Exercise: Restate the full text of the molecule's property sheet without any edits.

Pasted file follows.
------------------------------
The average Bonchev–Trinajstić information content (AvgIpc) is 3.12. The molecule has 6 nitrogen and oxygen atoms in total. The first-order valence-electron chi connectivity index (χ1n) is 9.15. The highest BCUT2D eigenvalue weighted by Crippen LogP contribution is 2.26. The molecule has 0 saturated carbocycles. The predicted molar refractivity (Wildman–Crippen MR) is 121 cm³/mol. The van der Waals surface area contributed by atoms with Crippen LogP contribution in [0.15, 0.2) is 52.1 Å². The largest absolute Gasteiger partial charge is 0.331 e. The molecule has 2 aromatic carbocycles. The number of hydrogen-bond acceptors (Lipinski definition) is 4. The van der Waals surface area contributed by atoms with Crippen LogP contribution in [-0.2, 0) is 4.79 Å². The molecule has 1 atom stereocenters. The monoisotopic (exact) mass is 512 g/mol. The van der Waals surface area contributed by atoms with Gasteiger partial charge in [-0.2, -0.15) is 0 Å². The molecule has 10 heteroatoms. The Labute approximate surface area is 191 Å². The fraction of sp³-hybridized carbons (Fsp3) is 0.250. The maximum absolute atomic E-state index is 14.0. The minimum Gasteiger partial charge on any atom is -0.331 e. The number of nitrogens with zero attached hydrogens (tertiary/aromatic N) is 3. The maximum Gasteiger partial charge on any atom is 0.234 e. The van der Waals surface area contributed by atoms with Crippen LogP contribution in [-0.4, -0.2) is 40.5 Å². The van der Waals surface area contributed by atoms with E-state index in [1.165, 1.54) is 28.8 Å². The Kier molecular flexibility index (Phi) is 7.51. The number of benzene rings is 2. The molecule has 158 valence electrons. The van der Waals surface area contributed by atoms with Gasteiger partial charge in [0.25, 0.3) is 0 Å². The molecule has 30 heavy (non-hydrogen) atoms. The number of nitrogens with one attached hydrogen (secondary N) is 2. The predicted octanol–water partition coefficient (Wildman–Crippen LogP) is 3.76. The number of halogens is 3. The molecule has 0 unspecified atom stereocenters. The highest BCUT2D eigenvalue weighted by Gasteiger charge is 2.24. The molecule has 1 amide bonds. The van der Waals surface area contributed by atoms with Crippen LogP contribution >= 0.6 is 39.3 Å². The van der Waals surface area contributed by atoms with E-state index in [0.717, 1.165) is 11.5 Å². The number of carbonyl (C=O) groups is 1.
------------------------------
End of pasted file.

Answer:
The average Bonchev–Trinajstić information content (AvgIpc) is 3.12. The molecule has 6 nitrogen and oxygen atoms in total. The first-order valence-electron chi connectivity index (χ1n) is 9.15. The highest BCUT2D eigenvalue weighted by Crippen LogP contribution is 2.26. The molecule has 0 saturated carbocycles. The predicted molar refractivity (Wildman–Crippen MR) is 121 cm³/mol. The van der Waals surface area contributed by atoms with Crippen LogP contribution in [0.15, 0.2) is 52.1 Å². The largest absolute Gasteiger partial charge is 0.331 e. The molecule has 2 aromatic carbocycles. The number of hydrogen-bond acceptors (Lipinski definition) is 4. The van der Waals surface area contributed by atoms with Crippen LogP contribution in [-0.2, 0) is 4.79 Å². The molecule has 1 atom stereocenters. The monoisotopic (exact) mass is 512 g/mol. The van der Waals surface area contributed by atoms with Gasteiger partial charge in [-0.2, -0.15) is 0 Å². The molecule has 10 heteroatoms. The Labute approximate surface area is 191 Å². The fraction of sp³-hybridized carbons (Fsp3) is 0.250. The maximum absolute atomic E-state index is 14.0. The minimum Gasteiger partial charge on any atom is -0.331 e. The number of nitrogens with zero attached hydrogens (tertiary/aromatic N) is 3. The maximum Gasteiger partial charge on any atom is 0.234 e. The van der Waals surface area contributed by atoms with Crippen LogP contribution in [-0.4, -0.2) is 40.5 Å². The van der Waals surface area contributed by atoms with E-state index in [1.165, 1.54) is 28.8 Å². The Kier molecular flexibility index (Phi) is 7.51. The number of benzene rings is 2. The molecule has 158 valence electrons. The van der Waals surface area contributed by atoms with Gasteiger partial charge in [0.25, 0.3) is 0 Å². The molecule has 30 heavy (non-hydrogen) atoms. The number of nitrogens with one attached hydrogen (secondary N) is 2. The predicted octanol–water partition coefficient (Wildman–Crippen LogP) is 3.76. The number of halogens is 3. The molecule has 0 unspecified atom stereocenters. The highest BCUT2D eigenvalue weighted by Gasteiger charge is 2.24. The molecule has 1 amide bonds. The van der Waals surface area contributed by atoms with Crippen LogP contribution >= 0.6 is 39.3 Å². The van der Waals surface area contributed by atoms with E-state index in [0.717, 1.165) is 11.5 Å². The number of carbonyl (C=O) groups is 1.